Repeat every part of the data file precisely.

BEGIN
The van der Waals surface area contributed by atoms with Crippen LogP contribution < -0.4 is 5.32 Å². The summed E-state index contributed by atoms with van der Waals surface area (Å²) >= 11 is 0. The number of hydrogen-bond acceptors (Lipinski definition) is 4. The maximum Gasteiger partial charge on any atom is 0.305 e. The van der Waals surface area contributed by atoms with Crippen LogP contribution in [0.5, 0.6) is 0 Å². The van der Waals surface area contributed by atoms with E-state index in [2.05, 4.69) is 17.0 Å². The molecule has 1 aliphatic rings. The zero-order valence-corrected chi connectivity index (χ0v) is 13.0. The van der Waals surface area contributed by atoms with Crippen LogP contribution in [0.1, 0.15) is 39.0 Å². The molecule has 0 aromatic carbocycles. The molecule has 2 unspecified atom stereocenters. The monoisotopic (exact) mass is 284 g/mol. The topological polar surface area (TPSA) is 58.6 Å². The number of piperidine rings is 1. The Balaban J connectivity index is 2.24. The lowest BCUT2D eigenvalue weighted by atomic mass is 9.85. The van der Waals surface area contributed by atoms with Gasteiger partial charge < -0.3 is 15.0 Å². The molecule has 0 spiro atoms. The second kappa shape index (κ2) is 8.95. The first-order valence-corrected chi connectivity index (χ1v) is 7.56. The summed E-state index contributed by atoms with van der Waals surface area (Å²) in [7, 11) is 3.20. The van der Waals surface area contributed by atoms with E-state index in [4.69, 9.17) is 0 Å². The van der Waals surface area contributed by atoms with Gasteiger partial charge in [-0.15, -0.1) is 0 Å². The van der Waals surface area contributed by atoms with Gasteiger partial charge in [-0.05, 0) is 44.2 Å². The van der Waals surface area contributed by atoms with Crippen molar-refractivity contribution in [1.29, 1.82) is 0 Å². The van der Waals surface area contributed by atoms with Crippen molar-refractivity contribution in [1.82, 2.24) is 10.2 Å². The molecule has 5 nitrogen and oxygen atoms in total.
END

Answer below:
The van der Waals surface area contributed by atoms with Crippen LogP contribution < -0.4 is 5.32 Å². The summed E-state index contributed by atoms with van der Waals surface area (Å²) >= 11 is 0. The number of hydrogen-bond acceptors (Lipinski definition) is 4. The maximum Gasteiger partial charge on any atom is 0.305 e. The van der Waals surface area contributed by atoms with Crippen LogP contribution in [0.5, 0.6) is 0 Å². The van der Waals surface area contributed by atoms with E-state index in [2.05, 4.69) is 17.0 Å². The molecule has 1 aliphatic rings. The zero-order valence-corrected chi connectivity index (χ0v) is 13.0. The van der Waals surface area contributed by atoms with Crippen LogP contribution in [0.1, 0.15) is 39.0 Å². The molecule has 0 aromatic carbocycles. The molecule has 2 unspecified atom stereocenters. The monoisotopic (exact) mass is 284 g/mol. The topological polar surface area (TPSA) is 58.6 Å². The number of piperidine rings is 1. The Balaban J connectivity index is 2.24. The lowest BCUT2D eigenvalue weighted by atomic mass is 9.85. The van der Waals surface area contributed by atoms with Gasteiger partial charge < -0.3 is 15.0 Å². The molecule has 0 spiro atoms. The second kappa shape index (κ2) is 8.95. The first-order valence-corrected chi connectivity index (χ1v) is 7.56. The summed E-state index contributed by atoms with van der Waals surface area (Å²) in [7, 11) is 3.20. The van der Waals surface area contributed by atoms with E-state index in [4.69, 9.17) is 0 Å². The van der Waals surface area contributed by atoms with Gasteiger partial charge in [-0.15, -0.1) is 0 Å². The van der Waals surface area contributed by atoms with Gasteiger partial charge in [-0.05, 0) is 44.2 Å². The van der Waals surface area contributed by atoms with Crippen molar-refractivity contribution in [1.29, 1.82) is 0 Å². The van der Waals surface area contributed by atoms with Crippen molar-refractivity contribution in [1.82, 2.24) is 10.2 Å². The molecule has 5 nitrogen and oxygen atoms in total.